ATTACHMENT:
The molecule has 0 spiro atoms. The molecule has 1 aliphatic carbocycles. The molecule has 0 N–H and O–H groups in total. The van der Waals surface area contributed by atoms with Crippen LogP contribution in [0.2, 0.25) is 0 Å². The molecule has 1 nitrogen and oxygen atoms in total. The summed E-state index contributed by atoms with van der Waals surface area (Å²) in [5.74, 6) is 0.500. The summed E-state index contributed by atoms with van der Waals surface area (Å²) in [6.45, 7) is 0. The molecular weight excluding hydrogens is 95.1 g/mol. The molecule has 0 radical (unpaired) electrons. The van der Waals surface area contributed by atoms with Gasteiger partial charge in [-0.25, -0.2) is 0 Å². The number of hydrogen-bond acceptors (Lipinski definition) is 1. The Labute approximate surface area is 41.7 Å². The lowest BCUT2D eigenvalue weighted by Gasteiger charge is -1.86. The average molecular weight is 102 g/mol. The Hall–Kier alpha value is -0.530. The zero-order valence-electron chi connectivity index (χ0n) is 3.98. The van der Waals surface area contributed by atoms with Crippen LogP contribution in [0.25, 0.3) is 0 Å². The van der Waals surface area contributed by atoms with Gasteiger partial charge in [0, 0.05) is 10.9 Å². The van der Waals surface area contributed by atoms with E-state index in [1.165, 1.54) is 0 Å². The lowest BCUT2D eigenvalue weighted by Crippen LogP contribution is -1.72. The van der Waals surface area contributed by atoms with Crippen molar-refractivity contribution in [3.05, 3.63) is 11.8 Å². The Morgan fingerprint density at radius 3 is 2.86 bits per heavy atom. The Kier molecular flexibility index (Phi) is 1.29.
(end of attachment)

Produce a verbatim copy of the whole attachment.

The molecule has 0 spiro atoms. The molecule has 1 aliphatic carbocycles. The molecule has 0 N–H and O–H groups in total. The van der Waals surface area contributed by atoms with Crippen LogP contribution in [0.2, 0.25) is 0 Å². The molecule has 1 nitrogen and oxygen atoms in total. The summed E-state index contributed by atoms with van der Waals surface area (Å²) in [5.74, 6) is 0.500. The summed E-state index contributed by atoms with van der Waals surface area (Å²) in [6.45, 7) is 0. The molecular weight excluding hydrogens is 95.1 g/mol. The molecule has 0 radical (unpaired) electrons. The van der Waals surface area contributed by atoms with Gasteiger partial charge in [-0.25, -0.2) is 0 Å². The number of hydrogen-bond acceptors (Lipinski definition) is 1. The Labute approximate surface area is 41.7 Å². The lowest BCUT2D eigenvalue weighted by Gasteiger charge is -1.86. The average molecular weight is 102 g/mol. The Hall–Kier alpha value is -0.530. The zero-order valence-electron chi connectivity index (χ0n) is 3.98. The van der Waals surface area contributed by atoms with Crippen LogP contribution in [0.25, 0.3) is 0 Å². The van der Waals surface area contributed by atoms with Gasteiger partial charge in [0, 0.05) is 10.9 Å². The van der Waals surface area contributed by atoms with E-state index in [1.165, 1.54) is 0 Å². The lowest BCUT2D eigenvalue weighted by Crippen LogP contribution is -1.72. The van der Waals surface area contributed by atoms with Crippen molar-refractivity contribution in [3.05, 3.63) is 11.8 Å². The Morgan fingerprint density at radius 3 is 2.86 bits per heavy atom. The Kier molecular flexibility index (Phi) is 1.29.